Simple SQL Change Management

I’ve been thinking a lot about SQL change management. I know I have written about this before. But I was never satisfied with that idea, mostly because it required managing database changes in two separate but interdependent ways. Blargh. So for my Perl projects the last couple of years, I have stuck to the very simple but ugly Rails-style migration model, as implemented in Module::Build::DB.

But it has been on my brain more lately because I’m writing more and more database applications at work, and managing changes over time is becoming increasingly annoying. I’ve been using a variation on Depesz’s Versioning package, mainly because its idea of specifying dependencies instead of ordered deployment scripts is so useful. However, its implementation in pure SQL, with accompanying shell and Perl scripts, is not entirely satisfying. Worse, one cannot easily include the contents of an earlier deployment script in a reversion script, because the dependency registration function embedded in a script will throw an error if it has been run before. The upshot is that if you make a one-line change to a database function, you still have to paste the entire thing into a new file and commit it to your source code repository. This makes tracking diffs annoying.

Oh, and did I mention that there is no simple built-in way to revert changes, and even if there were, because there are no named releases, it can be difficult to decide what to revert to? I don’t often need that capability, but when I need it, I need it.

Then, this week, Robert Haas described a deployment implementation he implemented. It was simple:

My last implementation worked by keeping a schema_versions table on the server with one column, a UUID. The deployment tarball contained a file with a list of UUIDs in it, each one associated to an SQL script. At install time, the install script ran through that file in order and ran any scripts whose UUID didn’t yet appear in the table, and then added the UUIDs of the run scripts to the table.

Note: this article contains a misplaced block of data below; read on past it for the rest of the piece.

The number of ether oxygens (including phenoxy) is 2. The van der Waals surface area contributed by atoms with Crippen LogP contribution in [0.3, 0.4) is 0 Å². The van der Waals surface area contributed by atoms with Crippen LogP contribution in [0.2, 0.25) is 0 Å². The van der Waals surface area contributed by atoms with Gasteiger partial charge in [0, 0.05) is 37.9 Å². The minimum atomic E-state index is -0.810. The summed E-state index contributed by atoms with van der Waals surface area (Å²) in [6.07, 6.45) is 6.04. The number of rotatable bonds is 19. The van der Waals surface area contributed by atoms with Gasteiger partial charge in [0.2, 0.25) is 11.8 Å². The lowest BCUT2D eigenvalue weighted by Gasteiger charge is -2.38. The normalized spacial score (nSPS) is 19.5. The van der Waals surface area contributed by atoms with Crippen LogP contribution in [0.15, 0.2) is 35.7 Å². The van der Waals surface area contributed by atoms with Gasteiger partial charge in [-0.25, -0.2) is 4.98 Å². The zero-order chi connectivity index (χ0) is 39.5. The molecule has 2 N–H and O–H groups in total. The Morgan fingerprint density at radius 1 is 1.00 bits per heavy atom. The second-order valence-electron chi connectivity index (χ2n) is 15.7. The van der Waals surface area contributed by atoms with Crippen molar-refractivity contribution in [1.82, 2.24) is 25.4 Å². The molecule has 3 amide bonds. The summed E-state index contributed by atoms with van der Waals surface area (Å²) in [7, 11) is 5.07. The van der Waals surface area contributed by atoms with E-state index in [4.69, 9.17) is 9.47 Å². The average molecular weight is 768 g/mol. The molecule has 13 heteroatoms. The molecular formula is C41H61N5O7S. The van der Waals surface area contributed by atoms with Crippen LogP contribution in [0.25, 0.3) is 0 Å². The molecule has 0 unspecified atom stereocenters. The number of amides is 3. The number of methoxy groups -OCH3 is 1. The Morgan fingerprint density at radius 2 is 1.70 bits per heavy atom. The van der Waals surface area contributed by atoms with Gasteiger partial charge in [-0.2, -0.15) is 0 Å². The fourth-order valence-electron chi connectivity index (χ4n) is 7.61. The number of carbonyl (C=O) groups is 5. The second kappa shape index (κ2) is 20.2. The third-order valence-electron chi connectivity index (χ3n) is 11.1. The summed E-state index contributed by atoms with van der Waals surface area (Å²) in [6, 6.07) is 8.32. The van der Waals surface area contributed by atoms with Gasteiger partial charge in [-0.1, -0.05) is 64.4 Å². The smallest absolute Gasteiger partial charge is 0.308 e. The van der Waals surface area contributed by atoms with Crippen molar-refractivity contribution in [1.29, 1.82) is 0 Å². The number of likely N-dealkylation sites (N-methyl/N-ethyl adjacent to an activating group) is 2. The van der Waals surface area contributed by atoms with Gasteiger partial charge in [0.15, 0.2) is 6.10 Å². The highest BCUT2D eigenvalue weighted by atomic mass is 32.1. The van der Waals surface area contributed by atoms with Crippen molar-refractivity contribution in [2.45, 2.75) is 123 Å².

I like this simplicity, but there are some more things I think could be done, including dependency reslolution and reversion. And it seems silly to have a UUID stand for a script name; why not just list script names? Better yet, tag groups of changes for easy reference.

Yet Another SQL Deployment Strategy

So here’s my proposal. Following Robert, we create a configuration file, but instead of just listing changes, we fill it with tags and the names of the changes are associated with each. An example:

[alpha]
users_table

[beta]
add_widget
widgets_table

[gamma]
add_user

Our change management app will parse this file, finding the tag for each stage of the migration in brackets, and apply the associated changes, simply finding each of them in sql/deploy/$change.sql. If it’s reverting changes, it finds the reversion scripts named sql/revert/$change.sql. The tags can be anything you want; release tags might be useful. Easy so far, right?

Except notice that I have a minor ordering problem here. The add_widget change, which adds a function to insert a record into the widgets table, comes before the widgets_table script. If we run the add_widget change first, it will fail, because the widgets table does not yet exist.

Of course we can re-order the lines in the configuration file. But given that one might have many changes for a particular tag, with many cross-referenceing dependencies, I think it’s better to overcome this problem in the scripts themselves. So I suggest that the sql/deploy/add_widget.sql file look something like this: